You don’t need a report from the Bureau of Labor Statistics to tell you food and energy prices are up. Economists like to strip them out of the Consumer Price Index (CPI) to reduce comparison volatility. It would be nice if we could do the same when it comes time to pay the bills. But for you and me, it seems the only direction is up.
One of the most destructive forces affecting your ability to pay for anything is Washington’s weak dollar policy. The Federal Reserve has a dual mandate of maximum employment and stable prices. The two end up being opposing forces. Clearly, higher unemployment is deflationary while a weaker dollar is inflationary.
To help maximize employment, the Fed gave us two rounds of quantitative easing and Operation Twist. From a stable prices standpoint, inflation has eaten away at the purchasing power of the dollar. The purchasing power of a dollar has fallen by 80% since 1971.
Fed policy is the most destructive retirement reform, and it’s going on before our very eyes. It will destroy the purchasing power of those on a fixed income, whether it’s a pension or a private account. In September, the CPI was up 3.9% versus a year ago. It’s increased at a 4.8% annual rate in the past three months. You cannot print dollars out of thin air without inflation.
States Can’t Print Money
The difference between state debt and government debt is that states can’t print money when they’re in trouble. They use other tools. This year, Rhode Island’s Governor Chafee passed legislation to help municipal bond investors.
The law requires municipalities to guarantee lenders the first right to property taxes and general revenues in the event of bankruptcy. When Central Falls filed for bankruptcy a month or so later, its muni bond prices barely budged.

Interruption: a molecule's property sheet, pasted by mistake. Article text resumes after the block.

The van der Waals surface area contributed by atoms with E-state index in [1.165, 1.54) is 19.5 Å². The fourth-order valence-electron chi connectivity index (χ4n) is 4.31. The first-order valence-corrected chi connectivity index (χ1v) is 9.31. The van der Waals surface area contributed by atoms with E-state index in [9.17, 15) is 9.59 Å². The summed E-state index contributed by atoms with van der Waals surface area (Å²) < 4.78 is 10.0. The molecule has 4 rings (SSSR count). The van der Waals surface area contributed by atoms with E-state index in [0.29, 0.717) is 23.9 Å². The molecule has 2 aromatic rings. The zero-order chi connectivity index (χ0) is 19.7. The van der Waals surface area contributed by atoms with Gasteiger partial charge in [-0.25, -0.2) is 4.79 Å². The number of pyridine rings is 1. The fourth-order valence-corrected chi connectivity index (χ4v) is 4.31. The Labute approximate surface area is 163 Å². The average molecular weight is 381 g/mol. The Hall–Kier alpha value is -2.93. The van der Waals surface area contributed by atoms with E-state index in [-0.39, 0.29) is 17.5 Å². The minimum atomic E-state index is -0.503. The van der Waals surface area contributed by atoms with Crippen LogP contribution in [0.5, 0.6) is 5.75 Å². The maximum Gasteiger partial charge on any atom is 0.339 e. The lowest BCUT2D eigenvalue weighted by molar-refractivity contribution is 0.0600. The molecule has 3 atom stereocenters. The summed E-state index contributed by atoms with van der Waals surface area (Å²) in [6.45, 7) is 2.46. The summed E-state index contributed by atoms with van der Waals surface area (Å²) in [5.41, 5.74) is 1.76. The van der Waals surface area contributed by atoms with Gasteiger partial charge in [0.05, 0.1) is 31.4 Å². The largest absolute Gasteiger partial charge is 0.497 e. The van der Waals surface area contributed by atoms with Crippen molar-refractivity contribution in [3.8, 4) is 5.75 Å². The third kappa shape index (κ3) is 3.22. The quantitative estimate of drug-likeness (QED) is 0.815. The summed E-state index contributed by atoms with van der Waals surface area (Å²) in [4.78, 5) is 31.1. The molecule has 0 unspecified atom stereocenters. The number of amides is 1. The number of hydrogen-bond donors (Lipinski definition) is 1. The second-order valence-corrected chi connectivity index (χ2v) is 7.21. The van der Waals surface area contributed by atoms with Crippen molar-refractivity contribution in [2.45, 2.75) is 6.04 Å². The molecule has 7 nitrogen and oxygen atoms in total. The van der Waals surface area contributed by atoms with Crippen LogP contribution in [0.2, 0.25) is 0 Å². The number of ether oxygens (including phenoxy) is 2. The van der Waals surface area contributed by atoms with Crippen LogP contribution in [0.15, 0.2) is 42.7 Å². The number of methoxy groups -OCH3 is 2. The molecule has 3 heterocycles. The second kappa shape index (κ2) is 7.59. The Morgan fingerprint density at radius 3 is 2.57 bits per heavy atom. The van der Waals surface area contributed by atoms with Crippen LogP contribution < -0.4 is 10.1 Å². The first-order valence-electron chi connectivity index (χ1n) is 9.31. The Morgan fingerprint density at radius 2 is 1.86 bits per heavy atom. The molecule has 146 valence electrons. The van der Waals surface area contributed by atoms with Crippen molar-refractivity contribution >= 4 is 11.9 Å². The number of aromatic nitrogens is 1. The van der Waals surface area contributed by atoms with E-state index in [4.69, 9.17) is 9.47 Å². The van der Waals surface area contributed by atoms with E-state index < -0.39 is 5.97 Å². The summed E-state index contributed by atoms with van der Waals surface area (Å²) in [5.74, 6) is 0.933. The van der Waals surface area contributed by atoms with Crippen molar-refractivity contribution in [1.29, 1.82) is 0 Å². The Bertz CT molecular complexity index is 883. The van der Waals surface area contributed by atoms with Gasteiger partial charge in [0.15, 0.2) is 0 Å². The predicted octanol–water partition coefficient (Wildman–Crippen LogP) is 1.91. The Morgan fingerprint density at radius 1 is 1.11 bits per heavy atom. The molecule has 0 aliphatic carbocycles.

Moody’s has maintained darn good ratings for a number of Rhode Island towns and cities. Muni bond prices have been strong. But legislation protecting investors can only go so far. First dibs on revenues aren’t much of a help when there are no revenues. The muni bond legislation has lulled Moody’s to sleep. Pension reform is attempting to do the same thing. Let’s not forget that it was the same ratings agencies that completely missed the real-estate crash.
Good News from Central Falls
If there’s anything good to take away from the bankruptcy of Central Falls, it’s the advances in transparency. Who would have thought taxpayers were picking up the racing entry fees for a disabled retiree, who happens to be winning his division on the taxpayer tab?
Government reports are usually about as transparent as waxed paper over your windshield. Now that Judge Flanders is picking apart the finances, we see that for the 10 years from 1978 to 1988, 92% of the police officers and firefighters who retired did so on accidental disability. All but 3 of the 36 retired from the city with on-the-job injuries, half of them pegged to stress or hypertension. That’s just the tip of the iceberg. Judge Flanders refers to the unfolding situation in Central Falls as “scam heaven.”
General Treasurer Gina Raimondo’s pension reform is troubling. The state’s most recent five-year average return is only 1.52%. She hasn’t been educating Rhode Islanders or getting out in front of this problem like she should be. It’s like she’s hoping it will simply go away.
That’s hoping for a lot. When reviewing pension performance, it’s important to remember the accounting method used for gains and losses. It’s called “smoothing”—taking an average of the last five years. This means the state will be paying for the 2008 stock-market losses until 2013. In 2008, the S&P 500 was down 37%.
One way to think about the problem is that every year starts with a loss of 7.5%, or the expected return. Subtract from that any losses incurred in prior years and then add gains, if there are any. Through the first three months of this fiscal year, the plan is down over 8%. That’s a lot of ground to make-up, especially considering the plan is invested like a balanced fund.